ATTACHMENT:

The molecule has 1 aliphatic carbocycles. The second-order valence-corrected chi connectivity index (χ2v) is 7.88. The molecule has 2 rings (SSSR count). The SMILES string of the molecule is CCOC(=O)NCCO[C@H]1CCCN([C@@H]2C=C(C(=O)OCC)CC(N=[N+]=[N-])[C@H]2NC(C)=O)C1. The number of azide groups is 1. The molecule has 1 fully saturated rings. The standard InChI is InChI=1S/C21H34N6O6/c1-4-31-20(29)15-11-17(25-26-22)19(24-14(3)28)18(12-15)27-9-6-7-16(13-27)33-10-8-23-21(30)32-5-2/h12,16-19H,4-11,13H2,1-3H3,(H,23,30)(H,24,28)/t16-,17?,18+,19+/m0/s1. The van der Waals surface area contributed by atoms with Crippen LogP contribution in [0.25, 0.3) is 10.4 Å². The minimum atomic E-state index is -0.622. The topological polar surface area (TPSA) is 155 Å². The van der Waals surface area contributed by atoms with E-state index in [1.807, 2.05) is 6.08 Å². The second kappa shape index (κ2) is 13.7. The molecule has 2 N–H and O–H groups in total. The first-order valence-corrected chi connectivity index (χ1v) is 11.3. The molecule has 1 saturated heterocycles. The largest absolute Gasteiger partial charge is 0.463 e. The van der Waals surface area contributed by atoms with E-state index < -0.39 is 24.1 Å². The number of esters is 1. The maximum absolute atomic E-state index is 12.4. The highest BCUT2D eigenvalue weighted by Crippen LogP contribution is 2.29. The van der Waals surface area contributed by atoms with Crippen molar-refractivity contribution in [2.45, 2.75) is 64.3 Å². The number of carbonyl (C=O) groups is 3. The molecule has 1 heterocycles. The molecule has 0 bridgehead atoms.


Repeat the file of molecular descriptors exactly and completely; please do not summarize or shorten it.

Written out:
The molecule has 1 aliphatic carbocycles. The second-order valence-corrected chi connectivity index (χ2v) is 7.88. The molecule has 2 rings (SSSR count). The SMILES string of the molecule is CCOC(=O)NCCO[C@H]1CCCN([C@@H]2C=C(C(=O)OCC)CC(N=[N+]=[N-])[C@H]2NC(C)=O)C1. The number of azide groups is 1. The molecule has 1 fully saturated rings. The standard InChI is InChI=1S/C21H34N6O6/c1-4-31-20(29)15-11-17(25-26-22)19(24-14(3)28)18(12-15)27-9-6-7-16(13-27)33-10-8-23-21(30)32-5-2/h12,16-19H,4-11,13H2,1-3H3,(H,23,30)(H,24,28)/t16-,17?,18+,19+/m0/s1. The van der Waals surface area contributed by atoms with Crippen LogP contribution in [0.25, 0.3) is 10.4 Å². The minimum atomic E-state index is -0.622. The topological polar surface area (TPSA) is 155 Å². The van der Waals surface area contributed by atoms with E-state index in [1.807, 2.05) is 6.08 Å². The second kappa shape index (κ2) is 13.7. The molecule has 2 N–H and O–H groups in total. The first-order valence-corrected chi connectivity index (χ1v) is 11.3. The molecule has 1 saturated heterocycles. The largest absolute Gasteiger partial charge is 0.463 e. The van der Waals surface area contributed by atoms with E-state index < -0.39 is 24.1 Å². The number of esters is 1. The maximum absolute atomic E-state index is 12.4. The highest BCUT2D eigenvalue weighted by Crippen LogP contribution is 2.29. The van der Waals surface area contributed by atoms with Crippen molar-refractivity contribution in [2.45, 2.75) is 64.3 Å². The number of carbonyl (C=O) groups is 3. The molecule has 1 heterocycles. The molecule has 0 bridgehead atoms.